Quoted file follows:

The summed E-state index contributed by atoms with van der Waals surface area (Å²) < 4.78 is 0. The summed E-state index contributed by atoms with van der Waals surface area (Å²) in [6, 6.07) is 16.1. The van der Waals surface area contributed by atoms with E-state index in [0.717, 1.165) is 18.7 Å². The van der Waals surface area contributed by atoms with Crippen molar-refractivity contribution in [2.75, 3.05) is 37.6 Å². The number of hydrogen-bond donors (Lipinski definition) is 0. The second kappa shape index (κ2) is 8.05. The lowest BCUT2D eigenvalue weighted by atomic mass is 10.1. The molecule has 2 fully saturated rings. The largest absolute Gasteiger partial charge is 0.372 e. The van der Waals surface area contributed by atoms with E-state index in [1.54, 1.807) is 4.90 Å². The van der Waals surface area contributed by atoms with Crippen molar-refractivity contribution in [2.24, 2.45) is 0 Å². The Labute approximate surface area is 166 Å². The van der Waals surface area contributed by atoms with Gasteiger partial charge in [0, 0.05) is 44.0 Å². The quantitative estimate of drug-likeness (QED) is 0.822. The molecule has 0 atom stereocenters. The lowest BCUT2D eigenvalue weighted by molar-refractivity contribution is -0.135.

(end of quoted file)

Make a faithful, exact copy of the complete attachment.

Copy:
The summed E-state index contributed by atoms with van der Waals surface area (Å²) < 4.78 is 0. The summed E-state index contributed by atoms with van der Waals surface area (Å²) in [6, 6.07) is 16.1. The van der Waals surface area contributed by atoms with E-state index in [0.717, 1.165) is 18.7 Å². The van der Waals surface area contributed by atoms with Crippen molar-refractivity contribution in [2.75, 3.05) is 37.6 Å². The number of hydrogen-bond donors (Lipinski definition) is 0. The second kappa shape index (κ2) is 8.05. The lowest BCUT2D eigenvalue weighted by atomic mass is 10.1. The molecule has 2 fully saturated rings. The largest absolute Gasteiger partial charge is 0.372 e. The van der Waals surface area contributed by atoms with E-state index in [1.54, 1.807) is 4.90 Å². The van der Waals surface area contributed by atoms with Crippen molar-refractivity contribution in [2.24, 2.45) is 0 Å². The Labute approximate surface area is 166 Å². The van der Waals surface area contributed by atoms with Gasteiger partial charge in [0, 0.05) is 44.0 Å². The quantitative estimate of drug-likeness (QED) is 0.822. The molecule has 0 atom stereocenters. The lowest BCUT2D eigenvalue weighted by molar-refractivity contribution is -0.135.